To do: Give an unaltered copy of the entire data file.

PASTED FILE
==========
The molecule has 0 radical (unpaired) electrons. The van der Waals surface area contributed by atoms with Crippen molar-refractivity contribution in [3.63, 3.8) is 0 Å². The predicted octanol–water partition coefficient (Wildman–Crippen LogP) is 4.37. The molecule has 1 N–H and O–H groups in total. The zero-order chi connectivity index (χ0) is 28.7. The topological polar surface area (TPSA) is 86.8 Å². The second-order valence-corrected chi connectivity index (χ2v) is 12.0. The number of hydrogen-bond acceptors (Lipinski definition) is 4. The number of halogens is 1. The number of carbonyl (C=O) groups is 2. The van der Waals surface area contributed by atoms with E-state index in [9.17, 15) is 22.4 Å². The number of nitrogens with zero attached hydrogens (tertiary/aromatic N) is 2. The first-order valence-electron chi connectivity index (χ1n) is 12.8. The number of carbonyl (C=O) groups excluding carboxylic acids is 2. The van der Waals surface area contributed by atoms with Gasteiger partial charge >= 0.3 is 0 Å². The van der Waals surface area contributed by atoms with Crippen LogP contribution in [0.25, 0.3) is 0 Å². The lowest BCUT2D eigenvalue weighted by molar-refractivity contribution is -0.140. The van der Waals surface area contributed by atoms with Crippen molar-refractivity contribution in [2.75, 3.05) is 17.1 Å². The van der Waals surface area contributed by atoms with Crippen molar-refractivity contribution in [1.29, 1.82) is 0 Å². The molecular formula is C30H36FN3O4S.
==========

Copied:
The molecule has 0 radical (unpaired) electrons. The van der Waals surface area contributed by atoms with Crippen molar-refractivity contribution in [3.63, 3.8) is 0 Å². The predicted octanol–water partition coefficient (Wildman–Crippen LogP) is 4.37. The molecule has 1 N–H and O–H groups in total. The zero-order chi connectivity index (χ0) is 28.7. The topological polar surface area (TPSA) is 86.8 Å². The second-order valence-corrected chi connectivity index (χ2v) is 12.0. The number of hydrogen-bond acceptors (Lipinski definition) is 4. The number of halogens is 1. The number of carbonyl (C=O) groups is 2. The van der Waals surface area contributed by atoms with E-state index in [9.17, 15) is 22.4 Å². The number of nitrogens with zero attached hydrogens (tertiary/aromatic N) is 2. The first-order valence-electron chi connectivity index (χ1n) is 12.8. The number of carbonyl (C=O) groups excluding carboxylic acids is 2. The van der Waals surface area contributed by atoms with Gasteiger partial charge >= 0.3 is 0 Å². The van der Waals surface area contributed by atoms with Crippen LogP contribution in [0.25, 0.3) is 0 Å². The lowest BCUT2D eigenvalue weighted by molar-refractivity contribution is -0.140. The van der Waals surface area contributed by atoms with Crippen molar-refractivity contribution in [2.75, 3.05) is 17.1 Å². The van der Waals surface area contributed by atoms with Crippen molar-refractivity contribution in [1.29, 1.82) is 0 Å². The molecular formula is C30H36FN3O4S.